When my eldest daughter Zoe was born in 2017, I instantly fell in love with motherhood. I have always been a nurturer, so mothering came easily to me – but I wasn’t very good at looking after and honouring myself.
I ended up feeling quite alone and isolated in my Matrescence (yes, that’s a real word!), though I didn’t realise just how isolated I was until years later.
You see, I grew up in a typical Greek family in the Eastern Suburbs in the 90’s, where grandmothers and aunties were very hands on in my upbringing.
Our weeks consisted of midweek family dinners at Yiayia’s (grandma’s), being cared for by them while parents were working, or when we were sick (so parents could keep working!) and hanging out with our cousins almost every Friday night and on weekends.
So, when I was due to become a Mum, I assumed my experience would be the same, that another older, wiser woman would help me become a mother and show me “the ropes.” But times are different now, grandparents work well into their 60s and 70s, and our generation often have to move further away to be able to afford a comfortable life.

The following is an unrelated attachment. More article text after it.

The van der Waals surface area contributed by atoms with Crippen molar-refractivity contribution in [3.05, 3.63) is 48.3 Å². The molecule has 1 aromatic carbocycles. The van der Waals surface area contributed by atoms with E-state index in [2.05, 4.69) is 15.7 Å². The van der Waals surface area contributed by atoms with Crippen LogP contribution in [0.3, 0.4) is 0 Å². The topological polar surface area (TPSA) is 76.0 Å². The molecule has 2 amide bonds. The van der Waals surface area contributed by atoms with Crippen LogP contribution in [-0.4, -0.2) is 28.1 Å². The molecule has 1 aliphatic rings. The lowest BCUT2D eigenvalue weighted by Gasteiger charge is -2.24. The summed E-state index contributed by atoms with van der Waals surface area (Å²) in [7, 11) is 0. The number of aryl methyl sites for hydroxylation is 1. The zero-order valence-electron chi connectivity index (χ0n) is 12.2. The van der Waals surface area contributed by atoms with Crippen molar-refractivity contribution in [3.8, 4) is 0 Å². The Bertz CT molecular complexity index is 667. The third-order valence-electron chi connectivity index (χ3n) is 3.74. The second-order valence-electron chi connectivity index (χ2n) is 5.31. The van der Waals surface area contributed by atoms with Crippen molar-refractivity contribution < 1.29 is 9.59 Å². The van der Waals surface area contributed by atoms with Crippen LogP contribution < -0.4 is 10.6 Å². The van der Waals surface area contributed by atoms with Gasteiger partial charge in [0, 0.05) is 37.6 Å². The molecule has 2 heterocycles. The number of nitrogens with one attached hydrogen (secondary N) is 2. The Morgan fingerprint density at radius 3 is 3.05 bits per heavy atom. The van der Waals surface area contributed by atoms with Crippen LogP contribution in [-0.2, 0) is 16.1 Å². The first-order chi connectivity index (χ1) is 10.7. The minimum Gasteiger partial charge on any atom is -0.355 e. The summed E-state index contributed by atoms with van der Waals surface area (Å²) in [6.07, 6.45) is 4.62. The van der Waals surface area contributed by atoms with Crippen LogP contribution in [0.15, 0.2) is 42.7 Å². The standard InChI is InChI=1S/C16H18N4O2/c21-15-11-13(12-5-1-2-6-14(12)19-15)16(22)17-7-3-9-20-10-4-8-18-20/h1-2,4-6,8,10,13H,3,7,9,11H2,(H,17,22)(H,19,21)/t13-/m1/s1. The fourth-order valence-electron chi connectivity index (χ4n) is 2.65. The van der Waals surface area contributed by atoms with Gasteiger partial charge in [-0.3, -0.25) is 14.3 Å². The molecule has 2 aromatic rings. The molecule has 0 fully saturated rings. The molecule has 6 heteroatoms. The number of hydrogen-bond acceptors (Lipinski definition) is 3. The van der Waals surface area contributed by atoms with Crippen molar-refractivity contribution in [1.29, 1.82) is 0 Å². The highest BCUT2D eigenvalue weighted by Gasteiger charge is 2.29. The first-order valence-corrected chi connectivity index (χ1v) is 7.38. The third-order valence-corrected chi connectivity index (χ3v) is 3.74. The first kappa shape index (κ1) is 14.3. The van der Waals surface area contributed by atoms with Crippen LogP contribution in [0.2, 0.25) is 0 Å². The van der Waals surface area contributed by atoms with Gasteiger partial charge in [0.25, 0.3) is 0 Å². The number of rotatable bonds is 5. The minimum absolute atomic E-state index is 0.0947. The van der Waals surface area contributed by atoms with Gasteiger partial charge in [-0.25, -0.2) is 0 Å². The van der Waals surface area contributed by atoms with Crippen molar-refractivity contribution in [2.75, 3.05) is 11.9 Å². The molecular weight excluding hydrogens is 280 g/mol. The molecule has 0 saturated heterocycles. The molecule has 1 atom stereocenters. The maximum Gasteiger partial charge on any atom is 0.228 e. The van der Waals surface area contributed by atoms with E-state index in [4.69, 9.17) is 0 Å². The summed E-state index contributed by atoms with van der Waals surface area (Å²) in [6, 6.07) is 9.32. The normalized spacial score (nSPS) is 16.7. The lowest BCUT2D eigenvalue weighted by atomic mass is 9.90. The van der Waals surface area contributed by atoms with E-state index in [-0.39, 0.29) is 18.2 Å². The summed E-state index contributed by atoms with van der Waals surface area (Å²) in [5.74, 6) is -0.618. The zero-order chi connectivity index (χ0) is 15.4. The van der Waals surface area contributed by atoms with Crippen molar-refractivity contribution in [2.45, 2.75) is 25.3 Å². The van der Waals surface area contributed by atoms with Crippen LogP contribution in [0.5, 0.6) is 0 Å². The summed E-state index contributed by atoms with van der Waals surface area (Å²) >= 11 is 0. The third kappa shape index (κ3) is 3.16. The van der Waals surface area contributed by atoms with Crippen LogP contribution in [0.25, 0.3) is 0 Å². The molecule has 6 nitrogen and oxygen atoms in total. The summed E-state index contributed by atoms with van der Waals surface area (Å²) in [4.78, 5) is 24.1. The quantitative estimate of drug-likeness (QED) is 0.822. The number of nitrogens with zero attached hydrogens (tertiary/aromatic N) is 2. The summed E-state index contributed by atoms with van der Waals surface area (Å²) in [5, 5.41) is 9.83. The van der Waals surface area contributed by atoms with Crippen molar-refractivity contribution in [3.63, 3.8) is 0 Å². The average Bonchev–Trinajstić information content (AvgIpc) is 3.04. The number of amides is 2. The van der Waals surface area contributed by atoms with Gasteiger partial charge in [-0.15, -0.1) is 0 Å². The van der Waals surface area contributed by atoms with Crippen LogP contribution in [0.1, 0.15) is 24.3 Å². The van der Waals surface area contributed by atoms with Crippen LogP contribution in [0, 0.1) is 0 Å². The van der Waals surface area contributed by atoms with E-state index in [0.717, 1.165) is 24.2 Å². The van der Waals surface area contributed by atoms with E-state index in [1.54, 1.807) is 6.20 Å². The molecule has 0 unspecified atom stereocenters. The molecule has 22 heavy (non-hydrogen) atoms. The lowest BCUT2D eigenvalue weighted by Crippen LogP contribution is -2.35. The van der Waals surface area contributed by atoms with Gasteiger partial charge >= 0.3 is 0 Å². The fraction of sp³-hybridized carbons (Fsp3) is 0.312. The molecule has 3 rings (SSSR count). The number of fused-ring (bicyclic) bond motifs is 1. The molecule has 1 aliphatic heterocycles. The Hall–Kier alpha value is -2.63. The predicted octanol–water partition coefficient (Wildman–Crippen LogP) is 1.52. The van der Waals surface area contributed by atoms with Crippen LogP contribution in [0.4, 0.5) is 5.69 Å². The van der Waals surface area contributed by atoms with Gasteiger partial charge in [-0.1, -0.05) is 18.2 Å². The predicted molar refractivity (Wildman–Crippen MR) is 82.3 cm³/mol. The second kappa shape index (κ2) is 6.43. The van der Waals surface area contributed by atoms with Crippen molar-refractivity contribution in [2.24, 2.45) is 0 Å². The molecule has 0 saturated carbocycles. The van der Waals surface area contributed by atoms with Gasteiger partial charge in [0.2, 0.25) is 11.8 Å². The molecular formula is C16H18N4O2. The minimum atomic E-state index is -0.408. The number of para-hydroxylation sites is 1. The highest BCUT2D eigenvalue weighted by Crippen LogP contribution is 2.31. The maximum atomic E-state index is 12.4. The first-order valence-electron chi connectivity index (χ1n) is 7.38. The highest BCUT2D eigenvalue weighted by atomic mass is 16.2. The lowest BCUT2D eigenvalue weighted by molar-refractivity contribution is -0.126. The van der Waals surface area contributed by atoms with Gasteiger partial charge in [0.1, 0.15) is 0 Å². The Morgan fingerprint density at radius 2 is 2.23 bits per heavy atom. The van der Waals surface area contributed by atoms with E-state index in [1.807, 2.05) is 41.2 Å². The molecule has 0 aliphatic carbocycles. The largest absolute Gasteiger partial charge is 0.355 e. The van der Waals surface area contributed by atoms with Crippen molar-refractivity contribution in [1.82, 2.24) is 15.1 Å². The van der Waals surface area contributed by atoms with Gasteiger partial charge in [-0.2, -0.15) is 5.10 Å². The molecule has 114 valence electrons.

After complications with PCOS since puberty and an early cervical cancer removed when I was 21, it was honestly a dream come true when I learned I was pregnant for the first time. I remember crying, staring at that pregnancy test, relieved and excited.
A couple of years passed, and the Covid-19 pandemic was upon us – now amplifying our isolation and relying on Zoom and Facetime to keep our families connected with grandparents, aunts and uncles, cousins and friends.
Where was my “Village”?
I found myself with a lot of time on my hands and decided to immerse myself in what felt like an old flame, one of my first true loves – Yoga.
In 2021, I completed my 200-hour Yoga Teacher Training and also my 30-Hour Kids Yoga Certificate, as well as my specialist Prenatal & Postnatal training.
Having served women in the region for over a year now, facilitating yoga classes and Women’s Circles, I have seen a gap in what the mainstream medical system provides, compared to what women need throughout pregnancy, birth and even beyond the fourth trimester, to be fulfilled in their Matrescence.
The care once provided by midwives during birth, and by mothers and grandmothers postnatally wasn’t there anymore – at least not in the same capacity it once was!
It was a natural progression for me to seek out further coursework to become a doula to help bridge the gap between what’s on offer and what women need of support.
My name is Maria Alexandratos, and I am an emerging doula who is training at the Doula Training Academy. I am proud and excited to begin offering these services to women in Sydney’s Eastern Suburbs and Metro, as well as Southwest Sydney and Macarthur Regions.
If you would like more information about my doula services, please contact me:
Mana with Maria
0481 574 442